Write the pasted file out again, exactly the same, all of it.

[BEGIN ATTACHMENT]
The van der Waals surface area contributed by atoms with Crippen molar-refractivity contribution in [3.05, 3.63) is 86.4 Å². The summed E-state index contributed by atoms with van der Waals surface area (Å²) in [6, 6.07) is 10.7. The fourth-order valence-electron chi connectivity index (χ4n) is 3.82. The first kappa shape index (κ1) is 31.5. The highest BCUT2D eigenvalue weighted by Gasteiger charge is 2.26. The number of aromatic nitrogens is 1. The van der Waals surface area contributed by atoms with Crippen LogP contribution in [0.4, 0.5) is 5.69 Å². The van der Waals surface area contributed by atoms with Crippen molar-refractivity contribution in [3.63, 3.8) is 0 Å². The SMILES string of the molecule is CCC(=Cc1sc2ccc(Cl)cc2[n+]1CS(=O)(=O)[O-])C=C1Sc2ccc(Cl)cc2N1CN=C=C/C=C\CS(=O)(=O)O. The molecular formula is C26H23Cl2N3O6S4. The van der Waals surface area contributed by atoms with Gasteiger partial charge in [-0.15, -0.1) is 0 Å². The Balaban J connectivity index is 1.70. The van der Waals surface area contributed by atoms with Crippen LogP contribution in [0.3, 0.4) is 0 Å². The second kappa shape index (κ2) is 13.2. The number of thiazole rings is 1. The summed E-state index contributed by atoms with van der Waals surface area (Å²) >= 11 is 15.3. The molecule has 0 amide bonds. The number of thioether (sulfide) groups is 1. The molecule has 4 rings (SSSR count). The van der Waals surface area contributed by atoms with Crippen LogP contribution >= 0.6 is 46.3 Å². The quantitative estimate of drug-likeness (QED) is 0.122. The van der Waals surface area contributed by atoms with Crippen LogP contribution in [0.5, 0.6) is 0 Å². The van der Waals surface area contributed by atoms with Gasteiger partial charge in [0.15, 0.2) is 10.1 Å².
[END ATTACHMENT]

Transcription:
The van der Waals surface area contributed by atoms with Crippen molar-refractivity contribution in [3.05, 3.63) is 86.4 Å². The summed E-state index contributed by atoms with van der Waals surface area (Å²) in [6, 6.07) is 10.7. The fourth-order valence-electron chi connectivity index (χ4n) is 3.82. The first kappa shape index (κ1) is 31.5. The highest BCUT2D eigenvalue weighted by Gasteiger charge is 2.26. The number of aromatic nitrogens is 1. The van der Waals surface area contributed by atoms with Crippen LogP contribution in [0.4, 0.5) is 5.69 Å². The van der Waals surface area contributed by atoms with Crippen molar-refractivity contribution in [3.63, 3.8) is 0 Å². The SMILES string of the molecule is CCC(=Cc1sc2ccc(Cl)cc2[n+]1CS(=O)(=O)[O-])C=C1Sc2ccc(Cl)cc2N1CN=C=C/C=C\CS(=O)(=O)O. The molecular formula is C26H23Cl2N3O6S4. The van der Waals surface area contributed by atoms with Gasteiger partial charge in [-0.15, -0.1) is 0 Å². The Balaban J connectivity index is 1.70. The van der Waals surface area contributed by atoms with Crippen LogP contribution in [0.3, 0.4) is 0 Å². The second kappa shape index (κ2) is 13.2. The number of thiazole rings is 1. The summed E-state index contributed by atoms with van der Waals surface area (Å²) >= 11 is 15.3. The molecule has 0 amide bonds. The number of thioether (sulfide) groups is 1. The molecule has 4 rings (SSSR count). The van der Waals surface area contributed by atoms with Crippen LogP contribution >= 0.6 is 46.3 Å². The quantitative estimate of drug-likeness (QED) is 0.122. The van der Waals surface area contributed by atoms with Crippen LogP contribution in [0.5, 0.6) is 0 Å². The van der Waals surface area contributed by atoms with Gasteiger partial charge in [0.15, 0.2) is 10.1 Å².